More Rents, Less Growth

More Rents, Less Growth

The abysmal growth record of Russia after the fall of Communism is supposed to cast a pall over market-led reforms. What’s in the way? Austerity and neoliberalism or something, if you go by the word on the street. The New York Times in fact answered the question brilliantly just the other day, though it did not cast it as such an answer.

Mr. Putin came to power vowing to eliminate “as a class” the oligarchs who had amassed fortunes — and, to the new president’s mind, a dangerous quotient of political sway — under his predecessor, Boris N. Yeltsin, in the post-Communist chaos of the 1990s. Instead, a new class of tycoons have emerged, men of humble Soviet origins who owe their vast wealth to Mr. Putin, and offer unquestioning political fealty to him in return.

In other words, Russia has run afoul in a big way of the most important maxim in development economics:1 More Rents Less Growth. This is the takeaway of the various curses in the literature. The mechanism is simple enough: rent-seeking and productive activities compete for resources. The more are devoted to the former, the fewer are devoted to the latter. And only the latter, it turns out, is positive-sum.

To be fair, translating this maxim into concrete policy advice can be a very intricate business. Treating a government as a pure choosing subject leads to some very impertinent recommendations. The libertarian whose policy advice is “just stop regulating!” is no more helpful than the economist who recommends the implementation of an optimal tax, or the progressive who can’t imagine the regulatory apparatus he advocates will ever be used for anything he disapproves of. Thus we are left to deal with the uncomfortable result that credible de facto property rights work better than unbelievable formal property rights. And as both Russia and Argentina have shown, even something as benign as “privatization” can turn into quite the bonanza of rents. Overcoming the law of conservation of rents can require very creative public policy.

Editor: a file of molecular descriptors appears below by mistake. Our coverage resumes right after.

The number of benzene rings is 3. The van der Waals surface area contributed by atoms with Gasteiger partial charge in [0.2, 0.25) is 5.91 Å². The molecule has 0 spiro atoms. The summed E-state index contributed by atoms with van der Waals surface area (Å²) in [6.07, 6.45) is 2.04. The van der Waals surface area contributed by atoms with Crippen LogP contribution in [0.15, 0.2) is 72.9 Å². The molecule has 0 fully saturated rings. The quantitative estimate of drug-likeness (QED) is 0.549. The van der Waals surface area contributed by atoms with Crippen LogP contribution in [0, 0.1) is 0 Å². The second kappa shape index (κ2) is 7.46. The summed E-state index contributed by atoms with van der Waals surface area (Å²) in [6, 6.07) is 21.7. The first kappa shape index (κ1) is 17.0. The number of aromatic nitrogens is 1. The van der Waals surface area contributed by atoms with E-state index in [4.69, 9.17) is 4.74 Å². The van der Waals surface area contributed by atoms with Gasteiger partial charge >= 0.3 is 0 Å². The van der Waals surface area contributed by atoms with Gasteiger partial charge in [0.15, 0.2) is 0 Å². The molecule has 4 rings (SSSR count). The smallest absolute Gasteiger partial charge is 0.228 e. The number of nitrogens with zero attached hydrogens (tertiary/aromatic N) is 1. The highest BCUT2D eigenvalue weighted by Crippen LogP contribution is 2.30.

But it’s easy enough to see what won’t work. When Joe Stiglitz somehow takes the legacy of the Scottish Enlightenment to be free education and calls for “industrial policies [to] help shape the economy, help move it towards a learning society,” the first reaction should not be, “wouldn’t that be nice?”, but “look at all the new rents that would create!”

Educational bureaucracies on the scale required to fund gratis government education, completely aside from their usefulness as a tool of social control (especially in the hands of third-world dictators to whom we’re sending aid for this purpose), are a time-tested way of bestowing political patronage. In Pakistan not just bureaucratic positions but teaching jobs are dispensed this way (Easterly 2001, p. 83). Even in developed countries where despite this children still get something resembling an education, schools are nevertheless fertile breeding ground for special interests eager to extract what rents they can.

Who can be surprised then when a developing country strangles capital accumulation to fund an oversized educational bureaucracy and wonders why its economy isn’t growing?


  1. And even, to a lesser extent, in industrial organization economics.


ClientelismDevelopmentEducationInstitutionsMacroeconomicsJoseph StiglitzWilliam Easterly


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